Money and Financial Markets.
Despite the Federal Open Market Committee's aggressive three-percentage-point reduction in the intended funds rate since January, hopes for an incipient resurgence in economic activity appear to be slipping. Mixed signals from incoming data, which fail to confirm a broad rebound in economic activity, are fostering greater uncertainty about the timing of the expected upturn. While consumer and housing sectors have held up surprisingly well and inventories have been worked down, financial markets have been listless over the summer months.
The uncertain outlook is most evident in the stock market. Because equity markets are forward looking, stock prices typically anticipate upturns, moving in advance of an accelerating economy. In April, stock prices rose substantially, appearing to support the optimistic view that the economy would accelerate during the second half of the year. When subsequent indicators failed to confirm this view, the stock market rally stalled and equity prices retraced much of their advance. Despite the decline in stock prices, the price/earnings ratio still remains above its average rate since 1990.
A fundamental drag on the stock market has been the persistently negative news on corporate earnings. Operating earnings at S&P 500 companies turned out weaker than expected in the second quarter--down one-third from their levels in the same quarter last year. The expected path of operating earnings in 2001 and 2002 has been revised down substantially over the summer months. Nevertheless, a sharp rebound is projected for 2002 earnings.
One explanation for this optimism about 2002 may derive from an expected rebound in investment in new technologies.
The primary source of weakness in the economy is the sharp deceleration in business fixed investment. Demand for capital equipment slowed substantially as firms faced the prospect of diminishing profits. Because earnings are a major source of financing for capital expenditures, their weakness is reflected in a persistently high financing gap--the difference between investment and internally generated funds. Although investment has declined more than profits, the need for external funds remains strong. Corporations have responded by cutting back on cash-financed mergers and equity repurchases, but these measures have not fully offset the effects of diminished profits.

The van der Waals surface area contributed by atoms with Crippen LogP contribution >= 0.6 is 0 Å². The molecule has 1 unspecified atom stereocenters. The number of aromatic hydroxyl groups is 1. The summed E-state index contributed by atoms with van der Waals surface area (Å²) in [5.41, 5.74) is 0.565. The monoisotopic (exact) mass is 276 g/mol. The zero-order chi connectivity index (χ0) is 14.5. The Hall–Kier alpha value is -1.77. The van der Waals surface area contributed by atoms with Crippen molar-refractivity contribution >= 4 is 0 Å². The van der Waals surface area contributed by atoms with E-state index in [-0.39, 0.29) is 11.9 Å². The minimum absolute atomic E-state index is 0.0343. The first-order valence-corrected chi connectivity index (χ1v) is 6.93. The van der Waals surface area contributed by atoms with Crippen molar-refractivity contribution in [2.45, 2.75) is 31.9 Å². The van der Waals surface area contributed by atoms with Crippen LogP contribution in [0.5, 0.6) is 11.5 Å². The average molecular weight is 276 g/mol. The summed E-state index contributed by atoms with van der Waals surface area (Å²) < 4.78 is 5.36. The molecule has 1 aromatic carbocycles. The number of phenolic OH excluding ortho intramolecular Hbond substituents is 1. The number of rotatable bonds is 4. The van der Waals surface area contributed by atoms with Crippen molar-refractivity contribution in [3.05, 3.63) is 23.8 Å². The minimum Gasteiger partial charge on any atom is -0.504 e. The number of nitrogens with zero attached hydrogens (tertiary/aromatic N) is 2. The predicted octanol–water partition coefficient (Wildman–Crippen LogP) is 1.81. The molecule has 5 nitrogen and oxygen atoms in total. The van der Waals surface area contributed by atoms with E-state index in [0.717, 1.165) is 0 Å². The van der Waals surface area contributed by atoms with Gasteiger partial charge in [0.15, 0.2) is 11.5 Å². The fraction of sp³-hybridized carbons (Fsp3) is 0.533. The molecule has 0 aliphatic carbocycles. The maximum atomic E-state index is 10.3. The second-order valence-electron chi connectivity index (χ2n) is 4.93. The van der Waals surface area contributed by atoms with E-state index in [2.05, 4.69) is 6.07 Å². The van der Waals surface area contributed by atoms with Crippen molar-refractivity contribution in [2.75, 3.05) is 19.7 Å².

At the same time, short-term funding markets have become less hospitable. Defaults by two utility firms early in the year cast a pall over the commercial paper market, which often pulls back during periods of high uncertainty. Commercial banks reported that they have tightened their standards and terms on short-term loans. To meet their financing needs under these conditions, businesses have borrowed heavily in bond markets while paying down both C&I loans at commercial banks and commercial paper. Strong demand for external funds has thus buffered longer-term market rates in the face of funds rates reductions. As a consequence, the yield curve has steepened.
Although mortgage rates have moved little in recent months, they are relatively low by historical standards, inducing refinancings and strong housing demand. Refinancings have afforded the consumer spending power, which has helped maintain a surprising robustness in consumption expenditures despite the decline in stock market wealth. Even after the equity decline, however, the household wealth-to-income ratio remains higher than it was before the late-1990s run-up. Households apparently consider their longer-term stock gains when assessing their permanent income.
A surprising decline in consumer confidence, reported in late August, gave markets pause. With no apparent liftoff in sight, investors seem concerned that falling consumer confidence could undermine the only sources of current economic growth--personal consumption and housing demand.
On the other hand, many analysts believe that monetary policy has been sufficiently, if not aggressively, stimulatory They point to strong growth in the monetary aggregates M2 and MZM, which is primarily a reflection of past interest rate declines that have reduced the opportunity cost of holding these funds. In their view, policy actions affect the economy with a lag, so there is a risk of moving too far too fast. The decline in Treasury inflation-indexed securities' inflation compensation and the relative stability of survey measures of long-term inflation expectations offer some comfort. Policy actions have not induced an increase in inflationary expectations.
|Printer friendly Cite/link Email Feedback|
|Article Type:||Brief Article|
|Date:||Sep 1, 2001|
|Previous Article:||Monetary Policy.|
|Next Article:||International Developments.|